Financial Experts Advise Women To Proactively Engage In Own Financial Planning In Any Relationship

Most older married women have yet to participate in long-term financial planning for retirement and investments. Bread-winning spouses traditionally assumed that responsibility.

This generation of women took responsibility for short-term financial goals, managing the household budget, tracking spending, and paying bills. They often lack clarification about retirement readiness. If their relationship changes, for whatever reason, they need to know how to examine and plan for longer-term goals.

Financial experts advise all women to participate more in making their own long-term financial goals and financial planning early in their lives, regardless of relationship status.

Less Confident About Their Financial Future

A recent Equitable study found that 46% of women felt knowledgeable about financial matters, bolstered by their confidence regarding day-to-day finances (59%) and budgeting (50%). However, they are less confident than men concerning long-term planning, specifically retirement planning (29%) and investing (20%).

Women seek greater financial engagement regarding significant life changes, such as becoming parents, changing incomes, divorce, widowhood, and retirement.

Married Women Rely on Partners for Their Long-Term Financial Security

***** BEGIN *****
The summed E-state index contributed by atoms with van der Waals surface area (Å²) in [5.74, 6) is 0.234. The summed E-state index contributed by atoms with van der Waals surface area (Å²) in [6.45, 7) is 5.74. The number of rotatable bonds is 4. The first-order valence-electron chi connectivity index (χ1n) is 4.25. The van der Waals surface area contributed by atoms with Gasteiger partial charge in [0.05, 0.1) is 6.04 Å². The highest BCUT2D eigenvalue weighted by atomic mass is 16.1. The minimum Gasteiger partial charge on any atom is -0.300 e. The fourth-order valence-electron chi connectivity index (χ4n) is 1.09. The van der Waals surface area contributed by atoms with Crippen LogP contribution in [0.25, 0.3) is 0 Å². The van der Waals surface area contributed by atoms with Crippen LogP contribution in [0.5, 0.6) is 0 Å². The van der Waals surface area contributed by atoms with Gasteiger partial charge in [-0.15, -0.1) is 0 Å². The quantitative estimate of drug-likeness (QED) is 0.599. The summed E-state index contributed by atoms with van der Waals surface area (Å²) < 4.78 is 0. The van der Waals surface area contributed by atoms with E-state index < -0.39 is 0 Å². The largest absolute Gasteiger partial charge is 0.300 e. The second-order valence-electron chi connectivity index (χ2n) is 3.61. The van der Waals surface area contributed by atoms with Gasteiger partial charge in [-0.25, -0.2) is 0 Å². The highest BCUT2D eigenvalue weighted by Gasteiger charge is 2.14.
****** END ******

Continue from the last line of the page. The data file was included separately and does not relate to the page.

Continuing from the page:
The study asserted that coupled women — those who are married or partnered — feel more confident in reaching their financial goals than those who are single or uncoupled. Women in relationships often rely on partners’ retirement planning, more so if they have not worked in recent years. However, their financial decision-making becomes more purposeful, requiring more immediate attention to their sole needs if they become uncoupled as single, divorced, or widowed.

“With uncoupled women, including divorcees and widows, I see more anxiety because they are relying on themselves for retirement and any other goals; they also tend to feel less confident about their financial picture than their male counterparts. They tend to be more interested in safety nets, such as overweight cash allocations, long-term care insurance, and annuities to mitigate risk,” says Jennifer Kirby, a fiduciary Chartered SRI Counselor (CIMA) and a Certified Investment Management Analyst (CSRIC) from Talisman Wealth Advisors.

Single Women by Choice

Women who are single by choice have more impetus to become financially involved. “Single women tend to tackle their financial issues over time. They rely on themselves from the start, talking to friends and colleagues about work, compensation, and benefits. As they approach retirement, they become increasingly concerned about being retirement-ready. This is when they seek professional advice from a qualified financial planner,” says Marianne M. Nolte, CFP of Imagine Financial Services.

Younger Women Plan More

Married women may sacrifice too much authority when planning retirement with spouses. “With older couples, I still see men taking the lead on all major decisions around planning, even if they confer with their spouses. I find it rare with anyone over 60 where the woman is leading the discussion,” says Kirby.